“Roy will absolutely go down as one of the great legends of Missouri politics,” Christofanelli said. “Very few people in American history have ever had the privilege to serve both in House and Senate leadership at the federal level, and whether you agreed with Roy on issues or not, I think everyone understood that he always went to Washington and put Missouri first, and for that I’m really grateful for his service.”
Christofanelli’s HB 349 narrowly passed the House last month after several compromises and plenty of debate. The bill would establish the Missouri Empowerment Scholarship Accounts Program, allowing taxpayers to claim a tax credit for contributions to educational assistant programs. An amendment added on the floor made the creation of the program reliant on an increase in K-12 transportation funding.
“The schools that can now accept these students that previously wouldn’t have ever been able to afford to attend their institution are going to go out and try to connect the parents and kids with these types of scholarships,” he said. “The parents themselves I hear every day are desperate for choices — they want options for their kids and they’re looking to the state to obtain them.”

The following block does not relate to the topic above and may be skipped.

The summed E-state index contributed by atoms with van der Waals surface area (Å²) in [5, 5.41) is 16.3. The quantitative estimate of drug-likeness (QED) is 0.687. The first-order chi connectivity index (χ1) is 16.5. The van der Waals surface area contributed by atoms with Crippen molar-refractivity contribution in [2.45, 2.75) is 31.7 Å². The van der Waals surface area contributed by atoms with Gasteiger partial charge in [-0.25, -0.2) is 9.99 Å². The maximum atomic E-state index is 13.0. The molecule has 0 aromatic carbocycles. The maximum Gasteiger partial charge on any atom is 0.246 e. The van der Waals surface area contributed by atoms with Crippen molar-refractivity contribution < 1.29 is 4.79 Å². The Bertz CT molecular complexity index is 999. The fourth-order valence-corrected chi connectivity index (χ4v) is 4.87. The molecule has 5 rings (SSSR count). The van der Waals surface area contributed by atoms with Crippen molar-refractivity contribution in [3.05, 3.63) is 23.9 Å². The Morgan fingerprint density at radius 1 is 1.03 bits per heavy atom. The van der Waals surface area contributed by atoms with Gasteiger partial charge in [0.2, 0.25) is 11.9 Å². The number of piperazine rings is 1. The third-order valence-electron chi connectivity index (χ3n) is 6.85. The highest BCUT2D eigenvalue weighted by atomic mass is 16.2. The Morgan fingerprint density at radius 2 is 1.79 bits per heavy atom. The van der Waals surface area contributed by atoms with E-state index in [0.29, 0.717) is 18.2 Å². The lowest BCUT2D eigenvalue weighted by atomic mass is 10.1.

Christofanelli also opened up about his personal life on the show, publicly revealing he is gay.
“People do want to know a little bit more about their representative and their life and their values, and I’m happy to share that information,” he said. “I’ve never felt like my personal life cost me anything politically, and I’m very blessed for that.”
State Reps. Peter Merideth and Jim Murphy joined this week’s panel alongside political consultant David Barklage and FSB Public Affairs’ Ryan Hawkins. The panel discussed Blunt’s announcement, with the senior senator receiving praise from across the aisle despite political differences.
“He was an excellent statesman,” Merideth said. “Ideologically, I might have been extremely upset with him on a regular basis, but when it comes to constituent services, he was there for people, and when it came to putting Missouri interests first I think that he did a great job of that.”
“One of the most important things in a race like this is how early the vacancy becomes open,” Barklage said. “In a situation like this, you have plenty of time for everybody to assess, to meet, to talk, to determine their strength, and for the herd to be thinned. I think you’ll have a consensus way before filing starts, and to that extent, I think you’ll have a very unified front.”
Cameron Gerber studied journalism at Lincoln University. Prior to Lincoln, he earned an associate’s degree from State Fair Community College. Cameron is a native of Eldon, Missouri.
Contact Cameron at firstname.lastname@example.org.